Winterstown: Beautiful borough with 2 ugly moments – The boroughs of York County series, No. 6
Winterstown, Pa., is the closest borough to the Hex Murder house in Rehmeyer’s Hollow, and some have tied community events – haunted hayrides, for example – to the 1928 murder of a suspected witch. (See another photo of the house below.) Also of interest: Whatever happened to Hex Murder defendants, convicted in York County, Pa., 80 years ago? Part IV and Southeastern York County, Pa., made for Saturday morning drive and Part III: ‘Yesteryears’ chock-full of southern York County, Pa., sites.
Sixth in a series of occasional posts about York County’s 36 boroughs (see Felton, Yorkana, Lewisberry and Hanover.)… .
For years, the southeastern York County borough of Winterstown was the closest incorporated area to the Hex Murder of 1928 and sometimes voluntarily links itself with that infamous case.
Another terrible moment visited the borough in 2001 when a machete-wielding madman attacked students and teachers at the Red Lion Area School District elementary school there.
That has become a defining moment for the beautiful, rural community, located on the ridge on the rolling highway that connects Red Lion and Stewartstown. For more discussion on this point, visit: Amish kindness after Nickel Mines influenced York County principal to offer forgiveness to machete-wielding assailant… .
Doug Winemiller of the Stewartstown Area Historical Society provided these photos of the house where Nelson Rehmeyer was murdered by three assailants.
What others say about Winterstown: Historian George Prowell does not describe the town, as he does many other York County settlements. Perhaps it could be said that one reason for existence is that the town was – and is – the largest stopping place between the railroad and agricultural market towns of Red Lion and Stewartstown on what is now Route 24. The green views on either side of the road beg for the route to be part of a Sunday afternoon drive. Prowell concentrates on the personality of a prominent landowner who lived there, Andrew Finly, the so-called “King of the Barrens.” Prowell wrote about Finly: “He was a modern Shylock, demanding not a pound of flesh, however, from every person to whom he loaned money, but a quart of old rye, together with the principal and interest. The inspiriting fluid was all placed in one demijohn and dealt out to his friends who visited him on convivial occasions.”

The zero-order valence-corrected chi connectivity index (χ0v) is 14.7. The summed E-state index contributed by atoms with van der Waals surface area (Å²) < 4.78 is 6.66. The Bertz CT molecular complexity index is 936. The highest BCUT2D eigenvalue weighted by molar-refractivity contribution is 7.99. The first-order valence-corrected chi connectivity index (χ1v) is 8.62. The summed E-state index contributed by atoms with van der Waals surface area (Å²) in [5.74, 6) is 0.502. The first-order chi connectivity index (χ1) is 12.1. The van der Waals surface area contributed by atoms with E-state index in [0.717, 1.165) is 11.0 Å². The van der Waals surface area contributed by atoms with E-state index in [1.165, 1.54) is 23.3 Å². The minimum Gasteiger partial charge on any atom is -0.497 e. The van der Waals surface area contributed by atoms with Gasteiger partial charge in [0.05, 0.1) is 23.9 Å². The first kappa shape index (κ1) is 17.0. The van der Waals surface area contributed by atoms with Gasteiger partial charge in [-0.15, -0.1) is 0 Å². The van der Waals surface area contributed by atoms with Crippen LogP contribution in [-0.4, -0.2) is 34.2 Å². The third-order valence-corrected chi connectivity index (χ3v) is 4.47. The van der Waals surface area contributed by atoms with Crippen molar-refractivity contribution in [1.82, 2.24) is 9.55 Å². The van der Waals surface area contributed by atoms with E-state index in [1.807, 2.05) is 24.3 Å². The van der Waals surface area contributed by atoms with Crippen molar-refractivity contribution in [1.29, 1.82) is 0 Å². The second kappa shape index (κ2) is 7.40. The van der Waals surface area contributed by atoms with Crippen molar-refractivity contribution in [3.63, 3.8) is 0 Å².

Population in 2000 – 546. (York County census numbers.)
Incorporated: Jan. 2, 1871. (York County founding dates.)
Business: The first store was kept by Emanuel Klinefelter. In 1907, four cigar factories operated there, pointing to the farms and agribusinesses that have fueled the town since its beginning. In recent years, an AMP plant operated there, offering the opportunity for Winterstown residents to live and work in the same town. AMP has moved out, as it has in other communities around York County.
How Winterstown was named: Townsend Winter came to the village in 1830, purchased a large piece of land and sold off lots. He planted an Apple Orchard on the land he retained, giving the settlement the name “Apple Grove.” By the time he left for Galesburg, Ill., 45 years later, the town was known as Winterstown.
Also of interest:
To see other posts in this boroughs of York County series, visit this blog’s York County towns category.
To see all Hex murder posts from the start, click here.
– All York Town Square posts from the start. (Key word search by using “find” on browser.)
– Of course, you can always search for York Town Square posts on Google. For example, search for yorktownsquare and Winterstown and you get this.
Sources: George Prowell’s “History of York County,” “Gazeteer of York and Adams Counties.” Photos: “Hanover Area Pictorial Directory,” 1995.